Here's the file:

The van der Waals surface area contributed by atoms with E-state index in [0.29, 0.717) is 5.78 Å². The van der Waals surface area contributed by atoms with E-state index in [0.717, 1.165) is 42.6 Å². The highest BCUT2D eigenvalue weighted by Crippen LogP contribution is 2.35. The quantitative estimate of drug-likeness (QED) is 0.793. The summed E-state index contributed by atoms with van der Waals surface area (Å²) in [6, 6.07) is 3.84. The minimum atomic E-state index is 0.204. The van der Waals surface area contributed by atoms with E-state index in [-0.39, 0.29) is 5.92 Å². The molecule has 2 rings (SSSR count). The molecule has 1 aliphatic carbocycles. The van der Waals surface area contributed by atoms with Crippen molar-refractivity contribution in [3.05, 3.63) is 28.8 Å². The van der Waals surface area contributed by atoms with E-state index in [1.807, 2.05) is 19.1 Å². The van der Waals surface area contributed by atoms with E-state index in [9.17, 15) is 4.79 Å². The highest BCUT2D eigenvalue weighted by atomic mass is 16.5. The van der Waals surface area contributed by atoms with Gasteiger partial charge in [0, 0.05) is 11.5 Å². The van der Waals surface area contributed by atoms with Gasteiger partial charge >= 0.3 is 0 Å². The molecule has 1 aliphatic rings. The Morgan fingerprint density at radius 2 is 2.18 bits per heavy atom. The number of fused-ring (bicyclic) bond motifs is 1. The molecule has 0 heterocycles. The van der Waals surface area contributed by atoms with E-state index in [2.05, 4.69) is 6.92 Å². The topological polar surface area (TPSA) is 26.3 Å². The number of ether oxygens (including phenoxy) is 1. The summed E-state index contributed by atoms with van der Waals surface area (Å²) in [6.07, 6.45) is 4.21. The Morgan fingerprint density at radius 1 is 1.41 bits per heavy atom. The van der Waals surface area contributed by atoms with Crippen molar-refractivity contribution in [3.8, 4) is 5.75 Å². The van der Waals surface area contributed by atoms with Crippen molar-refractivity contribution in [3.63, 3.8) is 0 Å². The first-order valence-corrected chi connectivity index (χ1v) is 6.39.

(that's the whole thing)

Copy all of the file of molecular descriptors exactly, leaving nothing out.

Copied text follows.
The van der Waals surface area contributed by atoms with E-state index in [0.29, 0.717) is 5.78 Å². The van der Waals surface area contributed by atoms with E-state index in [0.717, 1.165) is 42.6 Å². The highest BCUT2D eigenvalue weighted by Crippen LogP contribution is 2.35. The quantitative estimate of drug-likeness (QED) is 0.793. The summed E-state index contributed by atoms with van der Waals surface area (Å²) in [6, 6.07) is 3.84. The minimum atomic E-state index is 0.204. The van der Waals surface area contributed by atoms with E-state index in [-0.39, 0.29) is 5.92 Å². The molecule has 2 rings (SSSR count). The molecule has 1 aliphatic carbocycles. The van der Waals surface area contributed by atoms with Crippen molar-refractivity contribution in [3.05, 3.63) is 28.8 Å². The van der Waals surface area contributed by atoms with E-state index in [1.807, 2.05) is 19.1 Å². The van der Waals surface area contributed by atoms with E-state index in [9.17, 15) is 4.79 Å². The highest BCUT2D eigenvalue weighted by atomic mass is 16.5. The van der Waals surface area contributed by atoms with Gasteiger partial charge in [0, 0.05) is 11.5 Å². The van der Waals surface area contributed by atoms with Gasteiger partial charge >= 0.3 is 0 Å². The molecule has 1 aliphatic rings. The Morgan fingerprint density at radius 2 is 2.18 bits per heavy atom. The number of fused-ring (bicyclic) bond motifs is 1. The molecule has 0 heterocycles. The van der Waals surface area contributed by atoms with E-state index in [2.05, 4.69) is 6.92 Å². The topological polar surface area (TPSA) is 26.3 Å². The number of ether oxygens (including phenoxy) is 1. The summed E-state index contributed by atoms with van der Waals surface area (Å²) in [6.07, 6.45) is 4.21. The Morgan fingerprint density at radius 1 is 1.41 bits per heavy atom. The van der Waals surface area contributed by atoms with Crippen molar-refractivity contribution in [3.8, 4) is 5.75 Å². The van der Waals surface area contributed by atoms with Crippen molar-refractivity contribution in [3.63, 3.8) is 0 Å². The first-order valence-corrected chi connectivity index (χ1v) is 6.39.